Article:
Down on the Ground with the Garden

By George Sibley

May and June are dominated here by the garden. Gardens, I should say; when we moved into our Gunnison home 20-some years ago, we were unimpressed with the expanse of bad lawn that came with it, and we resolved to annually convert 50 square feet of bad lawn to garden space. I lack my partner Maryo’s experience with plants, and undoubtedly some of her dedication – I mean, she grew tomatoes in a community garden in Chicago right by a bus stop, which involved defensive measures like painting the tomatoes with a flour mixture to make them look diseased to random hunter-gatherers. But I signed on as the project heavy-lifter, being no lover of monocultures, and now we have little gardens – some kind of growing together – all over the yard.

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On the Ground – Down on the Ground with Rationality Part Two

by George Sibley As birds have flight, our special gift is reason. … Should we choose, we could exercise our reason to what no other animal can do: we could limit ourselves voluntarily, choose to remain God’s creatures instead of making ourselves gods. – Bill McKibben, The End of Nature Reason is just not as …

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Down on the Ground with Rationality

by George Sibley I’m doing a seminar here at Western State this fall, titled “The Colorado River in the Anthropocene.” The Anthropocene, as many of you have probably read or observed yourselves, is an acknowledgement that humans have, over the course of the past 200-10,000 years, begun imposing the kinds of largely irreversible changes on …

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On the Ground– Down on the Ground with Poverty in Paradise

by George Sibley A couple months ago I wrote about the “One Valley Prosperity Project” (OVPP) in the Upper Gunnison Basin – the western part of Central Colorado. This is our valley’s latest assault on the challenge of economic development for high remote mountain valleys. Most recently, to better inform the discussion, the county-led OVPP …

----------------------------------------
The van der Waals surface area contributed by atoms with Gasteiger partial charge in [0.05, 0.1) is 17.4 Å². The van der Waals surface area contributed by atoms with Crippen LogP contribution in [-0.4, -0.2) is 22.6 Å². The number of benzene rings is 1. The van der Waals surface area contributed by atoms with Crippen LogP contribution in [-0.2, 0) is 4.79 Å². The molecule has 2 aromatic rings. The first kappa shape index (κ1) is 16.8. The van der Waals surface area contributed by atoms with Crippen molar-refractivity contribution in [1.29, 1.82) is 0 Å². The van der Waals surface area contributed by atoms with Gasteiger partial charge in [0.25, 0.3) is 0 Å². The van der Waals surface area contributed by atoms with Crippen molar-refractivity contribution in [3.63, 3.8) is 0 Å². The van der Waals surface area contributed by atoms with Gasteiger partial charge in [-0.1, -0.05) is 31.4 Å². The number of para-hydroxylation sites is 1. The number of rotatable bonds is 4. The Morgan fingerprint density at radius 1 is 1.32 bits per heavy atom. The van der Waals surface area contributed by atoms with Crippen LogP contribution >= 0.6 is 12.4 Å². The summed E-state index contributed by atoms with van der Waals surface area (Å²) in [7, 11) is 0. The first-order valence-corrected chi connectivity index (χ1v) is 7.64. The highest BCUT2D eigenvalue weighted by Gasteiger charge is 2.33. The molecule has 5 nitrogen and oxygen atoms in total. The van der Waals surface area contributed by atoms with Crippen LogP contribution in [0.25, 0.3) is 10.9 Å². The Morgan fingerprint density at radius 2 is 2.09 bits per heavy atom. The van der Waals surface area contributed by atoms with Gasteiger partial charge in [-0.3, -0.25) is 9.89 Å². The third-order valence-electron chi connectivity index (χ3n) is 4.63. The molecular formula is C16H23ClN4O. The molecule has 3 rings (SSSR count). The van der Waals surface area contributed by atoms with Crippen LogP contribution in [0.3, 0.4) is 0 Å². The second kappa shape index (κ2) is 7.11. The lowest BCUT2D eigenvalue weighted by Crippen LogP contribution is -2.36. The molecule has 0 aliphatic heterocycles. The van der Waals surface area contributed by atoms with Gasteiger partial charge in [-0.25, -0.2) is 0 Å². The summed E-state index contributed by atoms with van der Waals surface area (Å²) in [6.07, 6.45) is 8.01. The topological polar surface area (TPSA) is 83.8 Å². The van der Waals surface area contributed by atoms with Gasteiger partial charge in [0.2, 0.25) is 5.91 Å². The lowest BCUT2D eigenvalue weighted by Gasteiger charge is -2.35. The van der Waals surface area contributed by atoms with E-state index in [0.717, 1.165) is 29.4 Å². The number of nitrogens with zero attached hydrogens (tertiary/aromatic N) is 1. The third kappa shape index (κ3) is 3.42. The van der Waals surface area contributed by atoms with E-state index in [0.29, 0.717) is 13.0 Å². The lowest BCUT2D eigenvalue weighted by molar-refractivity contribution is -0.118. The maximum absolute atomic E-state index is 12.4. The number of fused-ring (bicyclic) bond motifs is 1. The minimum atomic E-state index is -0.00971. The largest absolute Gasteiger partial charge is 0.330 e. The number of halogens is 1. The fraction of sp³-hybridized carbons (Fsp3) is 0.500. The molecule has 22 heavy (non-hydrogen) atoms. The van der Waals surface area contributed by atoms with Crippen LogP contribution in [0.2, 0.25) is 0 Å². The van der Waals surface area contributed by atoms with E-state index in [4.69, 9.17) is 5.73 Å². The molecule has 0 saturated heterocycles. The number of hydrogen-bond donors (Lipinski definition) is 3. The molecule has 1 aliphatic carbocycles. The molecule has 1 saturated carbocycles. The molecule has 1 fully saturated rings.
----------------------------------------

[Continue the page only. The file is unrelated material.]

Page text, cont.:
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On the Ground – Down on the Ground with Water Again

by George Sibley By the time you read this, something about the future of Central Colorado – this place where the waters of the West start – will be at least written down. I’m writing this a day after I sent off my part of a Gunnison Basin Water Plan out to 2050: an “appendix” …

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On the Ground – Down on the Ground with Prosperity

by George Sibley “Economic development” is again in the air in the Upper Gunnison Valley. For the past three decades, the Upper Gunnison River basin has periodically engaged in the quest for economic development. The first effort, in the 1980s, was mostly the conventional smokestack-chasing gambit typical of mid-20th-century local economic development. That effort ended …

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On the Ground–Down on the Ground with the Anti-Death Vaccine

by George Sibley I’ve been following the recent vaccination debate – if that’s the right word – with some growing confusion. I’m a believer in vaccinations if I don’t think about it too much. But, of course, I think about it too much, and I find myself wandering off into the swamps of ambiguity that …

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On the Ground – Down on the Ground with Democracy

by George Sibley We’re in the middle of an election season again, and again I find myself asking: Are we humans really ready for democracy? Have we evolved that far? That question rolls around in my mind as I watch the current political campaigns, where we are being asked to decide on our next governor …

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Down on the Ground with Beer and Whatever

By George Sibley